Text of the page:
THE ASSOCIATED PRESS
May 25, 2020 at 14:07 JST
A currency trader talks on the phone near screens at a foreign exchange dealing room in Seoul on May 25. (AP Photo)
Asian shares are mostly higher, with Tokyo stocks gaining on expectations that a pandemic state of emergency will be lifted for all of Japan.
But shares fell in Hong Kong on Monday after police used tear gas to quell weekend protests over a proposed national security bill for the former British colony.
U.S. markets will be closed for Memorial Day.
Japan’s benchmark Nikkei 225 added 1.5 percent in morning trading to 20,682.78. South Korea’s Kospi gained 0.6 percent to 1,981.92. Australia’s S&P/ASX 200 jumped 1.4 percent to 5,572.30.
Hong Kong’s Hang Seng dropped 1.2 percent to 22,659.62. The Shanghai Composite was little changed, edging 0.1 percent higher to 2,815.94.
The protests in Hong Kong, in response to legislation under discussion by China’s National People’s Congress, which is now meeting in Beijing, were the largest in months despite bans on large gathering meant to prevent spreading the coronavirus.
The revival of sometimes violent pro-democracy protests that rocked the city for much of 2019 raises the likelihood of more tensions between Beijing and Washington over China’s efforts to exert more control over the semi-autonomous territory.
“With more riots in the street amid the knockdown effects of COVID-19 and a possible exodus of jobs from the city’s financial center, surely things will get much worse before better,” Stephen Innes of AxiCorp said in a commentary.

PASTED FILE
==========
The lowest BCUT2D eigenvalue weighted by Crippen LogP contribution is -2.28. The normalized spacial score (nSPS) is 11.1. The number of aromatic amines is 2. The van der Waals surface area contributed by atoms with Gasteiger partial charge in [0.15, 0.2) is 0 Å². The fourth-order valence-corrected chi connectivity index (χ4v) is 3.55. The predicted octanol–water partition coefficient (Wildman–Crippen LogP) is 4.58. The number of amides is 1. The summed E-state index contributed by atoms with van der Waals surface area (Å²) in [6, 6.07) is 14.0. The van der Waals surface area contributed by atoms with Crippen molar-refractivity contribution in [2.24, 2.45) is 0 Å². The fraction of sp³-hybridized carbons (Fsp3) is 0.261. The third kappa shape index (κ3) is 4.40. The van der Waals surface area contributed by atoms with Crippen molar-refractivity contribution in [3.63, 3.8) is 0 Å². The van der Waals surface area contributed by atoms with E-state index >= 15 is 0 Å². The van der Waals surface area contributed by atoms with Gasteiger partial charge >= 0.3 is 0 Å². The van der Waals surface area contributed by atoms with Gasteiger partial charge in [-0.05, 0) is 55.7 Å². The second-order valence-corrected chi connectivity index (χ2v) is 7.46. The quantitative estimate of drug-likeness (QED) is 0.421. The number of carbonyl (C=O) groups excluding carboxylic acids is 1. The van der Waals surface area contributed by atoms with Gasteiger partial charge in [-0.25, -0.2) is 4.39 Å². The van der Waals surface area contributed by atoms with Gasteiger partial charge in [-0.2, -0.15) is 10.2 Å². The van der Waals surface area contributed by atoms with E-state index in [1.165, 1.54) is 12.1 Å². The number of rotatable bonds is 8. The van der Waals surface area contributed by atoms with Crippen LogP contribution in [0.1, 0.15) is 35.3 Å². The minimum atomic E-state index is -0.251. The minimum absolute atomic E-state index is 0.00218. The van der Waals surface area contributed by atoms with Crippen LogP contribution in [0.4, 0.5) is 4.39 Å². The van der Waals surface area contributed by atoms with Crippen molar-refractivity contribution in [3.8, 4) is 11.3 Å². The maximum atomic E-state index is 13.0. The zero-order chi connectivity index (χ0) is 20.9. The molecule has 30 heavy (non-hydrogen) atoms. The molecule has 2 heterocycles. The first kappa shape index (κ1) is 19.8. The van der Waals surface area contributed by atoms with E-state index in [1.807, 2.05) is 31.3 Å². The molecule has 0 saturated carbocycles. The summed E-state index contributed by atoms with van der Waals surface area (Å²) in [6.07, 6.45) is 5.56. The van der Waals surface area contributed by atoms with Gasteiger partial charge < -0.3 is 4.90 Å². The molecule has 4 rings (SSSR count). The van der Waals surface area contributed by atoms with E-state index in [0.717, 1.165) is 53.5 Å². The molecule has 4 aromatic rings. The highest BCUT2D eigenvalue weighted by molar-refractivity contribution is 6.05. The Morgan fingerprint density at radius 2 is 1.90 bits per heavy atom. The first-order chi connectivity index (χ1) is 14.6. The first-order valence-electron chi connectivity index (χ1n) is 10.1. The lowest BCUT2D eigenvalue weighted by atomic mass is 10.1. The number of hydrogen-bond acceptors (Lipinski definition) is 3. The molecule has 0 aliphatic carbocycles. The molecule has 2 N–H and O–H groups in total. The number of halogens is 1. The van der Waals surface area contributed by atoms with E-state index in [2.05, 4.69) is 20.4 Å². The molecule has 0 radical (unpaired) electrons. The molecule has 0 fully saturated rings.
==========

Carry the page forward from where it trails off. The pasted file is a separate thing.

Japan’s Prime Minister Shinzo Abe was expected to announce later Monday that the state of emergency imposed to fight the pandemic will end nationwide after a panel of experts approved the plan.
Japan has been gradually relaxing calls for people to stay home and for some businesses to stay closed as reports of confirmed cases of COVID-19 and related deaths have declined. Japan has reported about 820 deaths and more than 16,000 confirmed cases of the new coronavirus, relatively few compared to hard-hit nations like the U.S.
The prime minister’s announcement is set to come after markets close, but the move is already being factored in. Some department stores and restaurants have already reopened, including in Tokyo, where the emergency is technically still in place.
Although people are wearing masks and having their temperatures taken at the doors of some public places, fears persist that a resumption of normal economic activity and fewer social distancing precautions will bring on a resurgence of infections.
Wall Street ended the week with a gain. The S&P 500 index inched up 0.2 percent to to 2,955.45. The Dow Jones Industrial Average gave up less than 0.1 percent to 24,465.16. The Nasdaq composite added 39.71 points, or 0.4 percent, to 9,324.59.
Despite the uneven finish, the three major stock indexes each ended the week more than 3 percent higher, while the Russell 2000 index of small company stocks jumped 7.8 percent for the week. On Friday, the Russell 2000 gained 0.6 percent to 1,355.53.
Fresh hopes for a U.S. economic recovery in the second half of the year and optimism about a potential vaccine for COVID-19 helped spur stocks higher for much of the week. Investors are betting, despite concerns over the risks of reigniting outbreaks of the virus, that the economy and corporate profits will begin to recover from the pandemic as the U.S. and countries around the world slowly open up again.
In other trading Monday, benchmark U.S. crude oil picked up 2 cents to $33.27 a barrel. It fell 2 percent, or 67 cents, to $33.25 a barrel on Friday. Brent crude oil, the international standard, fell 22 cents to $34.91 a barrel.
Crude oil started the year at about $60 a barrel and then plummeted as demand sank due to widespread travel and business shutdowns related to the coronavirus.
The U.S. dollar inched up to 107.72 yen from 107.63 yen late Friday. The euro inched down to $1.0892 from $1.0901.
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